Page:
Two newsmen who were detained by security forces earlier this week in Afghanistan have been freed, NATO's International Security Assistance Force said on Friday.
They are Rahmatullah Nekzad, a freelance videographer and reporter for Al-Jazeera and the Associated Press, who was detained Monday in Ghazni, and Mohammed Nader, an Al-Jazeera videographer was detained Wednesday in Kandahar.
They had been picked up after intelligence tied them to "Taliban propaganda networks" and the men told authorities during questioning that they did have "routine contact with the Taliban."
"After reviewing the initial intelligence and information received during questioning, the two men were not considered a significant security threat and were released," said Rear Adm. Gregory Smith, ISAF spokesman.
Samer Alawi, Al-Jazeera Arabic's Kabul bureau chief, confirmed Nader's release but not the freeing of the other journalist. He said Nader's spirits were high. While ISAF said the other journalist was released, Alawi said he has not yet spoken to him.
Alawi met with ISAF's public relations officials on Friday about the matter.
"If there had been any evidence against him, he would never have been released. It is obvious that a mistake happened by the Americans and they noticed their mistake and corrected it," Alawi said, referring to Nader. "We had a very positive meeting with ISAF today and we talked about precautious measures that could prevent from the happening of such incidents."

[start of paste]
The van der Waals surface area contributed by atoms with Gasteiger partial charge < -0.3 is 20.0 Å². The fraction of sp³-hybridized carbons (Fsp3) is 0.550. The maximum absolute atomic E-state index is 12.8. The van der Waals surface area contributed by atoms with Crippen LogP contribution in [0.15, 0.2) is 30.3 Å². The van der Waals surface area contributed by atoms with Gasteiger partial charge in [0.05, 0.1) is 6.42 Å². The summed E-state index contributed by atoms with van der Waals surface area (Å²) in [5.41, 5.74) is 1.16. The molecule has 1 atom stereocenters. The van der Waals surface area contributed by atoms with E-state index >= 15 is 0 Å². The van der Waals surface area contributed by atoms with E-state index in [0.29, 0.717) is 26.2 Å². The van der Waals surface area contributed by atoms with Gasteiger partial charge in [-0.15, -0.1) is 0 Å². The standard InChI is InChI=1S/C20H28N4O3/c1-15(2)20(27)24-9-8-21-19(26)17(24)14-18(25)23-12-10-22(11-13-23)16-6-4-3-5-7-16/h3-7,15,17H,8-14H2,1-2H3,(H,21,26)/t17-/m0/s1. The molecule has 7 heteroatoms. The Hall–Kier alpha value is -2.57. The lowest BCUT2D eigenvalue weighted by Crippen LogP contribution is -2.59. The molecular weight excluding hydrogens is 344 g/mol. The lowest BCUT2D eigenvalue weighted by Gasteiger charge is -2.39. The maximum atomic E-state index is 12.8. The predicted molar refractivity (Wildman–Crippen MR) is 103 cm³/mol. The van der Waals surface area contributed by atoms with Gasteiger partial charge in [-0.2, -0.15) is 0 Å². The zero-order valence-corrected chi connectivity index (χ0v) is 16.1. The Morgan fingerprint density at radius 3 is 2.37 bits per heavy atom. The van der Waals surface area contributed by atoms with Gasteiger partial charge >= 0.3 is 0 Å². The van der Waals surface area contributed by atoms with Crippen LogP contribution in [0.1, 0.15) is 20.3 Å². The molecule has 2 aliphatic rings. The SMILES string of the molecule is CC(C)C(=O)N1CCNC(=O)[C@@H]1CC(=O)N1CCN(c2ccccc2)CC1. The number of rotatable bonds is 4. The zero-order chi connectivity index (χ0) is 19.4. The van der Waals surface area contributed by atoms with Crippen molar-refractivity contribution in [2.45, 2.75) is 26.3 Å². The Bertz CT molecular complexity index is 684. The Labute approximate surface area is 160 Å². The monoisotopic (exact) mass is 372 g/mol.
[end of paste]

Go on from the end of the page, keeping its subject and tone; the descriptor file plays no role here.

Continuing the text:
Alawi explained that Nader has contacts across the board. He said Nader would have talked to the Americans if they asked him and regularly touches base with foreigners in Afghanistan. Alawi said Nader pointed out that there was no need for the arrest and for what the journalist called an "unpleasant raid."
Smith made reference to the meeting with Alawi, and said the discussion focused on the reasons for the detentions and Al-Jazeera's responsibility. The ISAF comment said Al-Jazeera pledged to abide by "the highest journalistic standards for their reporting in Afghanistan."
"No news agency working in Afghanistan was targeted as part of these operations, and no guilt or innocence is presumed by our activities," Smith said. "The operations were conducted with our Afghan partners and based on intelligence gathered over an extended period of time, focusing on insurgent propaganda networks and their affiliates."